Faith in the Metaverse

By Paula LaBrot
Paula LabrotBy Paula Labrot

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Faith in the Metaverse
Religion is in the process of appearing in a Metaverse near you! COVID-19 catapulted digital worship to the status of “new normal,” and there are many evolving spaces that are growing in popularity where people are able to commune spiritually with each other.” Virtual Reality (VR )and Augmented Reality (AR) are the current frontiers of spiritual life and practice. Defining the Terms According to, “Augmented reality and virtual reality are technologies that either enhance or replace a real-life environment with a simulated one. Augmented reality augments your surroundings by adding digital elements to a live view from some device. Virtual reality is a completely immersive experience that replaces a real-life environment with a simulated one.” With AR, the reality that appears on the screen of your device, like a smart phone, can be overlayed with new elements. For example, aim your phone at the sky and have all the constellations above you appear over your real image. In VR, you leap into a digitally constructed world. Both technologies allow a user to immerse themselves into environments where they can interact with people, objects and landscapes. In virtual reality metaverse land, you can attend virtual worship services. You do it using an avatar, a character that represents you online. According to ABC News, “Bill Willenbrock, who leads a Christian fellowship on the social platform VRChat, with worship and counseling services for a flock of mostly teens and early 20-somethings…. [reported that] on a recent Sunday, he preached at a cavernous virtual cathedral, its long halls illuminated by light from stained-glass windows. A colorful assembly of avatars listened to the sermon: A giant banana sitting in the first pew next to another of a man in a shirt and tie, plus a mushroom, a fox and armored knights.” Curiouser and curiouser.
A Little History
Ministries began using the radio to broadcast worship services in the early 1920s. Brooklyn Yiddish Radio ran from 1925-1946. Radio Ceylon had a religious and cultural dimension in its programming, broadcasting Buddhist, Hindu, Muslim and Christian programs starting in 1925.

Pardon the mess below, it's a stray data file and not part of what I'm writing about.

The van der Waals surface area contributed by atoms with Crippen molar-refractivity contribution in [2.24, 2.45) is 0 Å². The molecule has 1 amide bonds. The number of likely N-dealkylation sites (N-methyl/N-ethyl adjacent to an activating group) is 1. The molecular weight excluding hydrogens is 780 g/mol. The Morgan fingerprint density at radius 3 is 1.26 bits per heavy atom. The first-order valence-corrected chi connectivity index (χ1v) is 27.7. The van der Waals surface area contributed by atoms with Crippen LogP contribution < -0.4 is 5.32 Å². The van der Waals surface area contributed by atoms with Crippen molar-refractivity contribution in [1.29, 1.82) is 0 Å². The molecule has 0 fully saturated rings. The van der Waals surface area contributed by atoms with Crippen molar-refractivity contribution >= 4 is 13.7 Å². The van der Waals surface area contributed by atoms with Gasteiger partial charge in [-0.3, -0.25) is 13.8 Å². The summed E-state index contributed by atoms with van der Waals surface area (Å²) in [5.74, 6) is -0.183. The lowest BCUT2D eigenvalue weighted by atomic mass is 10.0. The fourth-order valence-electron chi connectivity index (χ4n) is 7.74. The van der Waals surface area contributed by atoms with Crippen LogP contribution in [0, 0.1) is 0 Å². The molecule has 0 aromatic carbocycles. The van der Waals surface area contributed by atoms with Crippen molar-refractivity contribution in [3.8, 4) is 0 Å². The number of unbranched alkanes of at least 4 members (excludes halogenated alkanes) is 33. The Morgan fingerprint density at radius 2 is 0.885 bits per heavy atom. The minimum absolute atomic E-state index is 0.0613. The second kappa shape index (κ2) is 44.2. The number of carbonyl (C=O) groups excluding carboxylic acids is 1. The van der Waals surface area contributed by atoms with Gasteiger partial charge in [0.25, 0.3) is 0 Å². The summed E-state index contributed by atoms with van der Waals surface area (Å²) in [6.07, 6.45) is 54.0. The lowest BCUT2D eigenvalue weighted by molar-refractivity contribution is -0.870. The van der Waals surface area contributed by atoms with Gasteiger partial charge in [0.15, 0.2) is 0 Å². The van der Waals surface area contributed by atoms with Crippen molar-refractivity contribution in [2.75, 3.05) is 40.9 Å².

In 1951, Archbishop Fulton Sheen brought his ministry to television and earned the title of first television evangelist. His show, Life is Worth Living, consisted of Sheen speaking to the camera and discussing moral issues of the day, often using blackboard drawings and lists to help explain the topic. A plethora of televangelists and televised religious worship programming followed right up to today.

In 2016, D.J. Soto, a high school teacher turned pastor, discovered the VR social platform, AltSpaceVR. According to ABC, “He was awakened to the possibilities of connecting in virtual reality. ‘The future of the church is the metaverse,’” Soto said. “It’s not an anti-physical thing. I don’t think the physical gatherings should go away. But in the church of 2030, the main focus is going to be your metaverse campus.”

The Rev. Jeremy Nickel, an ordained Unitarian Universalist, also saw the potential to build community and “get away from the brick and mortar” when he founded SacredVR in 2017, reports ABC. “Inspired by time spent in Nepal with Tibetan Buddhists and his alternative practices studies at seminary, Nickel began with secular meditations with the aim of being inclusive for all comers. But some religiously unaffiliated members of the community were put off by the name, he noticed, so he changed it to EvolVR and more people joined.”

The MetaCatholic project is a Catholic foray into the Metaverse, recognizing virtual reality and augmented reality as a new frontier. Father Ian VanHeusen suggests a parish could take people on a pilgrimage without leaving the country. Think about being immersed in religious history—attending the Sermon on the Mount with Jesus, attending a Medieval mass, or “sitting face to face with the Buddha, listening to him explain the Four Noble Truths, or perhaps celebrating Diwali by witnessing Krishna’s victory over Narakasura, or following Moses and Miriam as they lead you and others to freedom,” as suggested by Paul Brandeis Raushenbauch of the Interfaith Youth Core.

Keep Your Critical Thinking
Cap On!

The metaverse “clergy” are busy developing future platforms of worship. Coders are creating the new icons and places of worship. There is even an AI (artificial intelligence) program named “J.C.” that is creating content for the religious metaverse.

Raushenbauch reminds us, “Decisions about what Jesus will look like, what the Buddha will say, how Islam will be conveyed, the ethics of the Sikh tradition, will all be determined by people or programs far away from any given congregation, synagogue, or sangha, but who will directly affect how the people in those local spaces understand their tradition. If we think disinformation and misinformation on the internet is bad now, wait until it comes to us baked into the programming and presented in 3D.”

But then, haven’t people always created the images and writings of religions? Do we create ideas or are they given to us? Hmmm.

While there will be many opportunities for exploitation in the metaverse, Raushenbauch hopes that people from every spiritual and ethical tradition will be part of creating these new worlds to come so that they might be spaces of liberation and peace for an interfaith and ever-expanding circle of people, seeking to know one another and recognize our common humanity. 
Vamos a Ver!
Paula Labrot

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April 29, 2022